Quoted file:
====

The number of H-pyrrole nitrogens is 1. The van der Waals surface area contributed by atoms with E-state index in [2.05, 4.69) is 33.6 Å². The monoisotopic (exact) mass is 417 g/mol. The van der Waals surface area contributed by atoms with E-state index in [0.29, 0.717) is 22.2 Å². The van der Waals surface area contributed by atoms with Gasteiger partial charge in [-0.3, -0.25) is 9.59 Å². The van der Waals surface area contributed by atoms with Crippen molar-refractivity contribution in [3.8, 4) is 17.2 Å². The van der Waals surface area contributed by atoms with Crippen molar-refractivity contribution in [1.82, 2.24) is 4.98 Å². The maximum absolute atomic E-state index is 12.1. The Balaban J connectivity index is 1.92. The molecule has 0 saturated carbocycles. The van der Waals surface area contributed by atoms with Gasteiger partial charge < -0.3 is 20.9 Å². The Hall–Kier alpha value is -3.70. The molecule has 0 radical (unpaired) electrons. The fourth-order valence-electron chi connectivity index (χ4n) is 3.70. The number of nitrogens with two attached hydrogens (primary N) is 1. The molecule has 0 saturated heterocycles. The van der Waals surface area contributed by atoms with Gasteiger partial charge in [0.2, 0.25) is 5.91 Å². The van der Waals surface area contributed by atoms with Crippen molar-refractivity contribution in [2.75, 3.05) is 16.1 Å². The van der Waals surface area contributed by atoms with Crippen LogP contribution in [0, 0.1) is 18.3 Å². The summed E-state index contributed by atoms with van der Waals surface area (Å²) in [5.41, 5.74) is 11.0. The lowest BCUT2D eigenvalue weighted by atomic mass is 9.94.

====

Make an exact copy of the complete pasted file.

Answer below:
The number of H-pyrrole nitrogens is 1. The van der Waals surface area contributed by atoms with E-state index in [2.05, 4.69) is 33.6 Å². The monoisotopic (exact) mass is 417 g/mol. The van der Waals surface area contributed by atoms with E-state index in [0.29, 0.717) is 22.2 Å². The van der Waals surface area contributed by atoms with Gasteiger partial charge in [-0.3, -0.25) is 9.59 Å². The van der Waals surface area contributed by atoms with Crippen molar-refractivity contribution in [3.8, 4) is 17.2 Å². The van der Waals surface area contributed by atoms with Crippen molar-refractivity contribution in [1.82, 2.24) is 4.98 Å². The maximum absolute atomic E-state index is 12.1. The Balaban J connectivity index is 1.92. The molecule has 0 saturated carbocycles. The van der Waals surface area contributed by atoms with Gasteiger partial charge < -0.3 is 20.9 Å². The Hall–Kier alpha value is -3.70. The molecule has 0 radical (unpaired) electrons. The fourth-order valence-electron chi connectivity index (χ4n) is 3.70. The number of nitrogens with two attached hydrogens (primary N) is 1. The molecule has 0 saturated heterocycles. The van der Waals surface area contributed by atoms with Gasteiger partial charge in [0.2, 0.25) is 5.91 Å². The van der Waals surface area contributed by atoms with Crippen molar-refractivity contribution in [2.75, 3.05) is 16.1 Å². The van der Waals surface area contributed by atoms with Crippen LogP contribution in [0, 0.1) is 18.3 Å². The summed E-state index contributed by atoms with van der Waals surface area (Å²) in [5.41, 5.74) is 11.0. The lowest BCUT2D eigenvalue weighted by atomic mass is 9.94.